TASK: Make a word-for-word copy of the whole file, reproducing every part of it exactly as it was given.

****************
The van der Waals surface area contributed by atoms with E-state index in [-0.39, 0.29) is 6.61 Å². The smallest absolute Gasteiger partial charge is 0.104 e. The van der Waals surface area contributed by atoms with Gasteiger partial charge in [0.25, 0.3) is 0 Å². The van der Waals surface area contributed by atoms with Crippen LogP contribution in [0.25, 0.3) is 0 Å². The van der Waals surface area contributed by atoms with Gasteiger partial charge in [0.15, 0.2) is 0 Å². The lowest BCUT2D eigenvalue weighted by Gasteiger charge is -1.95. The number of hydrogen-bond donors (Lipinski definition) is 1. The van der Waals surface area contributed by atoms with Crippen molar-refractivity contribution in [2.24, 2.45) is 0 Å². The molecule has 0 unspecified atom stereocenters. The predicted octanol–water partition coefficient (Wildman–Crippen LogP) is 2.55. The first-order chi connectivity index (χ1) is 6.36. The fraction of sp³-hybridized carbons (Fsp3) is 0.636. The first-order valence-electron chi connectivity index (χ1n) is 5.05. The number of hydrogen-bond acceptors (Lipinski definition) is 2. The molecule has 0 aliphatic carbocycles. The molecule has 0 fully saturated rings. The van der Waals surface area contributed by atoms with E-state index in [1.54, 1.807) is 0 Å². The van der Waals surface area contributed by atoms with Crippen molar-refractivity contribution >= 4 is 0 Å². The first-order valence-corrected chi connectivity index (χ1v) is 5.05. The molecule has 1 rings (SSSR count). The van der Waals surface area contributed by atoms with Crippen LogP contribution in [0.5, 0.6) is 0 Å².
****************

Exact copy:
The van der Waals surface area contributed by atoms with E-state index in [-0.39, 0.29) is 6.61 Å². The smallest absolute Gasteiger partial charge is 0.104 e. The van der Waals surface area contributed by atoms with Gasteiger partial charge in [0.25, 0.3) is 0 Å². The van der Waals surface area contributed by atoms with Crippen LogP contribution in [0.25, 0.3) is 0 Å². The van der Waals surface area contributed by atoms with Gasteiger partial charge in [0.15, 0.2) is 0 Å². The lowest BCUT2D eigenvalue weighted by Gasteiger charge is -1.95. The number of hydrogen-bond donors (Lipinski definition) is 1. The van der Waals surface area contributed by atoms with Crippen molar-refractivity contribution in [2.24, 2.45) is 0 Å². The molecule has 0 unspecified atom stereocenters. The predicted octanol–water partition coefficient (Wildman–Crippen LogP) is 2.55. The first-order chi connectivity index (χ1) is 6.36. The fraction of sp³-hybridized carbons (Fsp3) is 0.636. The first-order valence-electron chi connectivity index (χ1n) is 5.05. The number of hydrogen-bond acceptors (Lipinski definition) is 2. The molecule has 0 aliphatic carbocycles. The molecule has 0 fully saturated rings. The van der Waals surface area contributed by atoms with E-state index in [1.54, 1.807) is 0 Å². The van der Waals surface area contributed by atoms with Crippen molar-refractivity contribution >= 4 is 0 Å². The first-order valence-corrected chi connectivity index (χ1v) is 5.05. The molecule has 1 rings (SSSR count). The van der Waals surface area contributed by atoms with Crippen LogP contribution in [0.5, 0.6) is 0 Å².